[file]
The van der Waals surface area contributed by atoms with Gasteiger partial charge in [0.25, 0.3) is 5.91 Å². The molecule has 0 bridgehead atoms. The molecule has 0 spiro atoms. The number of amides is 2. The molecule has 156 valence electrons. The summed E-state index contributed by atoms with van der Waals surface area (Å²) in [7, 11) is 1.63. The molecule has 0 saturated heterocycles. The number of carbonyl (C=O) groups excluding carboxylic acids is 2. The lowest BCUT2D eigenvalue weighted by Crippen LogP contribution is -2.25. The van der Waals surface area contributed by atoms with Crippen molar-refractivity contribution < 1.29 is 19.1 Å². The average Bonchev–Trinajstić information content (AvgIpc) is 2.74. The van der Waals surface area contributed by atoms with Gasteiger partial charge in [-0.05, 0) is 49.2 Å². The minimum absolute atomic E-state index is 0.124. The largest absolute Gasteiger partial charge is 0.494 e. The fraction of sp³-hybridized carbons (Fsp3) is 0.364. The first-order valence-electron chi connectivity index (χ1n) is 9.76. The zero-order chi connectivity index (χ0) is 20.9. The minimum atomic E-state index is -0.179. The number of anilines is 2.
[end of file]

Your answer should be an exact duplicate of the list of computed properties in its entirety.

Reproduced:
The van der Waals surface area contributed by atoms with Gasteiger partial charge in [0.25, 0.3) is 5.91 Å². The molecule has 0 bridgehead atoms. The molecule has 0 spiro atoms. The number of amides is 2. The molecule has 156 valence electrons. The summed E-state index contributed by atoms with van der Waals surface area (Å²) in [7, 11) is 1.63. The molecule has 0 saturated heterocycles. The number of carbonyl (C=O) groups excluding carboxylic acids is 2. The lowest BCUT2D eigenvalue weighted by Crippen LogP contribution is -2.25. The van der Waals surface area contributed by atoms with Crippen molar-refractivity contribution < 1.29 is 19.1 Å². The average Bonchev–Trinajstić information content (AvgIpc) is 2.74. The van der Waals surface area contributed by atoms with Gasteiger partial charge in [-0.05, 0) is 49.2 Å². The minimum absolute atomic E-state index is 0.124. The largest absolute Gasteiger partial charge is 0.494 e. The fraction of sp³-hybridized carbons (Fsp3) is 0.364. The first-order valence-electron chi connectivity index (χ1n) is 9.76. The zero-order chi connectivity index (χ0) is 20.9. The minimum atomic E-state index is -0.179. The number of anilines is 2.